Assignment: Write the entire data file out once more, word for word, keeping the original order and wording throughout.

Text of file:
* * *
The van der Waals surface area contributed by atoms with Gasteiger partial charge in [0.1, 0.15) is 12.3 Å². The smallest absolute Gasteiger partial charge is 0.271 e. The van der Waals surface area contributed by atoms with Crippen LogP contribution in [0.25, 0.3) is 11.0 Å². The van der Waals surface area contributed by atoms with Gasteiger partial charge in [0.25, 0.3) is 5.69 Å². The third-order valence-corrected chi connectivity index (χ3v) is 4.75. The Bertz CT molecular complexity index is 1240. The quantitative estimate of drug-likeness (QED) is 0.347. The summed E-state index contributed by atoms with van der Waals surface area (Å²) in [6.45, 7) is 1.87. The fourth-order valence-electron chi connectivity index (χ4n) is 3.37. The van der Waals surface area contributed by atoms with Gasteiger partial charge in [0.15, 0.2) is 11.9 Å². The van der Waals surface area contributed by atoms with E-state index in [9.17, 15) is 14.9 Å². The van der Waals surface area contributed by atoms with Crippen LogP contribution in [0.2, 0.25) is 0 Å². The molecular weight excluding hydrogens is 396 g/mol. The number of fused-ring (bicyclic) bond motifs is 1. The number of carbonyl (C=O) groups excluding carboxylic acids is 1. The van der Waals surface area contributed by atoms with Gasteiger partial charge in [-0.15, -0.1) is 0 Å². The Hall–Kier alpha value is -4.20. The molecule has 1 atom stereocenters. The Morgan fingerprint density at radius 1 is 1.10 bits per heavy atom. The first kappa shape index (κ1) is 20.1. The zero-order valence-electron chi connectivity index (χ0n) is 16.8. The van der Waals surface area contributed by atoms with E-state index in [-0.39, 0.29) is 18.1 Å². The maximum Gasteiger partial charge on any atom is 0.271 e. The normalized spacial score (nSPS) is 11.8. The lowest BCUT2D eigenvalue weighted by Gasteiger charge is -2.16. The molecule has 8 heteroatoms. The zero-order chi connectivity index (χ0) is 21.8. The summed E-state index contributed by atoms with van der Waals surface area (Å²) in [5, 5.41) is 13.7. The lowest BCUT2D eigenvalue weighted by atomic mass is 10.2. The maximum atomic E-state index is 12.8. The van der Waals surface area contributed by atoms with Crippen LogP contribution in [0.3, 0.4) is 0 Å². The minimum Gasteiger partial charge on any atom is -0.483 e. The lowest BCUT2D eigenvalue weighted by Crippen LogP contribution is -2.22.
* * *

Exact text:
The van der Waals surface area contributed by atoms with Gasteiger partial charge in [0.1, 0.15) is 12.3 Å². The smallest absolute Gasteiger partial charge is 0.271 e. The van der Waals surface area contributed by atoms with Crippen LogP contribution in [0.25, 0.3) is 11.0 Å². The van der Waals surface area contributed by atoms with Gasteiger partial charge in [0.25, 0.3) is 5.69 Å². The third-order valence-corrected chi connectivity index (χ3v) is 4.75. The Bertz CT molecular complexity index is 1240. The quantitative estimate of drug-likeness (QED) is 0.347. The summed E-state index contributed by atoms with van der Waals surface area (Å²) in [6.45, 7) is 1.87. The fourth-order valence-electron chi connectivity index (χ4n) is 3.37. The van der Waals surface area contributed by atoms with Gasteiger partial charge in [0.15, 0.2) is 11.9 Å². The van der Waals surface area contributed by atoms with E-state index in [9.17, 15) is 14.9 Å². The van der Waals surface area contributed by atoms with Crippen LogP contribution in [0.2, 0.25) is 0 Å². The molecular weight excluding hydrogens is 396 g/mol. The number of fused-ring (bicyclic) bond motifs is 1. The number of carbonyl (C=O) groups excluding carboxylic acids is 1. The van der Waals surface area contributed by atoms with Gasteiger partial charge in [-0.15, -0.1) is 0 Å². The Hall–Kier alpha value is -4.20. The molecule has 1 atom stereocenters. The Morgan fingerprint density at radius 1 is 1.10 bits per heavy atom. The first kappa shape index (κ1) is 20.1. The zero-order valence-electron chi connectivity index (χ0n) is 16.8. The van der Waals surface area contributed by atoms with E-state index in [-0.39, 0.29) is 18.1 Å². The maximum Gasteiger partial charge on any atom is 0.271 e. The normalized spacial score (nSPS) is 11.8. The lowest BCUT2D eigenvalue weighted by Gasteiger charge is -2.16. The molecule has 8 heteroatoms. The zero-order chi connectivity index (χ0) is 21.8. The summed E-state index contributed by atoms with van der Waals surface area (Å²) in [5, 5.41) is 13.7. The lowest BCUT2D eigenvalue weighted by atomic mass is 10.2. The maximum atomic E-state index is 12.8. The van der Waals surface area contributed by atoms with Crippen LogP contribution in [0.3, 0.4) is 0 Å². The minimum Gasteiger partial charge on any atom is -0.483 e. The lowest BCUT2D eigenvalue weighted by Crippen LogP contribution is -2.22.